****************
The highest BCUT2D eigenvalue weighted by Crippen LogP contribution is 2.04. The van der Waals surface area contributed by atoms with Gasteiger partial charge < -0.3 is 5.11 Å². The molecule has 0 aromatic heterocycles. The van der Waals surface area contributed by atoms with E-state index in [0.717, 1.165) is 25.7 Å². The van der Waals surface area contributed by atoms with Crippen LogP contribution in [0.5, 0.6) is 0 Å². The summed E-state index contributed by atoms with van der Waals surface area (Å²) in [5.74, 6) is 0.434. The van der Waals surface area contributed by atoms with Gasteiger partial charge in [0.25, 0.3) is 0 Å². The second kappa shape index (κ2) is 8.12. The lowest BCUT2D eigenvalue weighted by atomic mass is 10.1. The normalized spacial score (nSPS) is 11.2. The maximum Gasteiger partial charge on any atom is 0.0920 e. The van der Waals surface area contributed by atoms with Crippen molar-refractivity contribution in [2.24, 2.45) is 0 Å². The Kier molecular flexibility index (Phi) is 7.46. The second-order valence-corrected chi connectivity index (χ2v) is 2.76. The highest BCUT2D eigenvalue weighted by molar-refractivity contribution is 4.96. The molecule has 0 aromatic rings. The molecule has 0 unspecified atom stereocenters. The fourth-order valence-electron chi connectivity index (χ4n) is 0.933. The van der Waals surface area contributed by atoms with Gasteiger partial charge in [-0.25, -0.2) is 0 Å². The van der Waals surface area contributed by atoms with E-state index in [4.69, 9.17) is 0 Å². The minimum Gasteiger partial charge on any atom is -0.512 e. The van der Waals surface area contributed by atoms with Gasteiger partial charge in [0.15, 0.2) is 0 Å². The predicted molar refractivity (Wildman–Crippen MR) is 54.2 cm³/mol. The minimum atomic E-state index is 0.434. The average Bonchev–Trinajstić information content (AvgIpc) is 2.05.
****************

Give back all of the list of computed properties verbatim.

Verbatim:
The highest BCUT2D eigenvalue weighted by Crippen LogP contribution is 2.04. The van der Waals surface area contributed by atoms with Gasteiger partial charge < -0.3 is 5.11 Å². The molecule has 0 aromatic heterocycles. The van der Waals surface area contributed by atoms with E-state index in [0.717, 1.165) is 25.7 Å². The van der Waals surface area contributed by atoms with Crippen LogP contribution in [0.5, 0.6) is 0 Å². The summed E-state index contributed by atoms with van der Waals surface area (Å²) in [5.74, 6) is 0.434. The van der Waals surface area contributed by atoms with Gasteiger partial charge in [0.25, 0.3) is 0 Å². The second kappa shape index (κ2) is 8.12. The lowest BCUT2D eigenvalue weighted by atomic mass is 10.1. The normalized spacial score (nSPS) is 11.2. The maximum Gasteiger partial charge on any atom is 0.0920 e. The van der Waals surface area contributed by atoms with Crippen molar-refractivity contribution in [2.24, 2.45) is 0 Å². The Kier molecular flexibility index (Phi) is 7.46. The second-order valence-corrected chi connectivity index (χ2v) is 2.76. The highest BCUT2D eigenvalue weighted by molar-refractivity contribution is 4.96. The molecule has 0 aromatic rings. The molecule has 0 unspecified atom stereocenters. The fourth-order valence-electron chi connectivity index (χ4n) is 0.933. The van der Waals surface area contributed by atoms with Gasteiger partial charge in [-0.25, -0.2) is 0 Å². The van der Waals surface area contributed by atoms with E-state index in [4.69, 9.17) is 0 Å². The minimum Gasteiger partial charge on any atom is -0.512 e. The van der Waals surface area contributed by atoms with Gasteiger partial charge in [0.15, 0.2) is 0 Å². The predicted molar refractivity (Wildman–Crippen MR) is 54.2 cm³/mol. The minimum atomic E-state index is 0.434. The average Bonchev–Trinajstić information content (AvgIpc) is 2.05.